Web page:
And so one night, when the back yard erupted into frantic barking in stereo, my annoyance was tinged with concern. Tipper (the one who looks like a little fox) barks at every bug and shadow, but Aggie is generally pretty quiet, so there had to be something unusual out there. I opened the back door to make sure the noisy beasts were all right. The clamor seemed to come from the right rear corner of the yard.
“Tipper? Aggie? Inside — and be quiet!” The words were no sooner out of my mouth than Aggie rocketed past me into the house. Not so her little buddy. Tipper got louder, if anything; she was not backing down.
About this time, I caught a strong whiff of skunk out there. Turning, I saw Aggie rubbing her face along the carpet in the living room in long and rather desperate strokes. Oh, great — she got sprayed. Noxious vapors began to fill the room so we opened all the windows on the front (non-skunk) side of the house, even though it was kind of chilly. Better to freeze and breathe than to be cozily cooped up with eau de skunk.
Tipper was still outside defending the homestead with shrill barks that seemed to say, “BRING IT ON!!” Braving the murky ambiance, I went out there and ordered her in. She finally went. Man, she reeked. I suppose Mr. Skunk trundled off and escaped the yard the same way he got in, under the fence.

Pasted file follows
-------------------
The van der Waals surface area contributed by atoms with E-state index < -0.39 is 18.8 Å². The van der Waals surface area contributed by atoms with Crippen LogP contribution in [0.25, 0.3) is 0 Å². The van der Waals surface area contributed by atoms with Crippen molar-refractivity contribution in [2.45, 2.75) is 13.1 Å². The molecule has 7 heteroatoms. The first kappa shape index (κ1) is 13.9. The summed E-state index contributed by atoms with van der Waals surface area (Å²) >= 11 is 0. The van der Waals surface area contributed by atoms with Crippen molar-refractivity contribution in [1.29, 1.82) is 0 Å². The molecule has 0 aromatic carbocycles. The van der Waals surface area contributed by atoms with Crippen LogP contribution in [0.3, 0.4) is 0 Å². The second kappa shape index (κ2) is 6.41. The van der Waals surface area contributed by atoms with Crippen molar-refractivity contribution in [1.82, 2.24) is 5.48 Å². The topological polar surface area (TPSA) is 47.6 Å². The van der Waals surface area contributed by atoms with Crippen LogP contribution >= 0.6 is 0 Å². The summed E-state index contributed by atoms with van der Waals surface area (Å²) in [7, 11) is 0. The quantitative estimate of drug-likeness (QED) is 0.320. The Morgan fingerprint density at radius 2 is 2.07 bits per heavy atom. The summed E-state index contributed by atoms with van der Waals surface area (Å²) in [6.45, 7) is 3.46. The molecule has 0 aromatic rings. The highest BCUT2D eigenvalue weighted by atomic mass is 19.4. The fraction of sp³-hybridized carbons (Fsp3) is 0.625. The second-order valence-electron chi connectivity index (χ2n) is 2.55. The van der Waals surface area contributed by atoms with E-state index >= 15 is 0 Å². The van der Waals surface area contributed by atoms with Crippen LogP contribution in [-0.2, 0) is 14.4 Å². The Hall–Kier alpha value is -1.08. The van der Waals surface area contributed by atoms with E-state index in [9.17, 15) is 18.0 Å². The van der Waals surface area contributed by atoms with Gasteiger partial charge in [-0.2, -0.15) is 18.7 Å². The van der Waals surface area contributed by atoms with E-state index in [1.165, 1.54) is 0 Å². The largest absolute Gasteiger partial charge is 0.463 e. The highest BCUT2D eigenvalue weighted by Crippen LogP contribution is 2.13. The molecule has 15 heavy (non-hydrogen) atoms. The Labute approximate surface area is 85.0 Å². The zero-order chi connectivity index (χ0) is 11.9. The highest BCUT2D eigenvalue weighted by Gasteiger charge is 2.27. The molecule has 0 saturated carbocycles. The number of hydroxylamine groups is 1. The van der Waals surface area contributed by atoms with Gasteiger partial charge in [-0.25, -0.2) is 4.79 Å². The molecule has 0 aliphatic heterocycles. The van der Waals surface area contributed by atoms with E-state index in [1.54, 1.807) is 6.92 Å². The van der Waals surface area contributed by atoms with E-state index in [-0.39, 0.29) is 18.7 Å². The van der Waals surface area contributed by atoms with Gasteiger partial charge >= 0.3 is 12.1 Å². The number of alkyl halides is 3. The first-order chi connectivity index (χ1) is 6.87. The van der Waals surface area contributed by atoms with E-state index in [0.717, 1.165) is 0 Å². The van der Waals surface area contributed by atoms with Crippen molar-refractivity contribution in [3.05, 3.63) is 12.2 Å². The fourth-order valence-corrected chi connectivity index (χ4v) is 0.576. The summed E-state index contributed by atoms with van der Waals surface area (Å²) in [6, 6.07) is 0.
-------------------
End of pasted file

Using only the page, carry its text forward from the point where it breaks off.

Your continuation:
Long story short, it took a half cup of tomato juice and a bath to get Aggie freshened up. I almost gave up on Tipper after two baths and a tomato-juice scrubbing that left her furry face all spiked up every which way.
Even though Aggie picked up some stink, she at least showed a bit of discretion by backing off from an impossible situation as soon as she could. Tipper, on the other hand, having no idea what she was dealing with, threw herself into the fray with unwavering determination. The thing is, she got hosed for nothing. If the pups had simply left the skunk alone, or contented themselves with barking at it, it would have left quietly. But no, they had to corner the harmless little thing, and we all had to deal with the consequences.
I think of Tipper sometimes when I read email spam, letters to the editor, or online forum arguments. It’s so easy to be drawn offside by some vague threat or imagined insult, and jump into a totally unnecessary or misguided fight. For my part, I hope I can remember to ask questions and make sure I understand the facts, rather than hastily judging other people. I think that would keep the atmosphere much more pleasant.
Thanks for reading!
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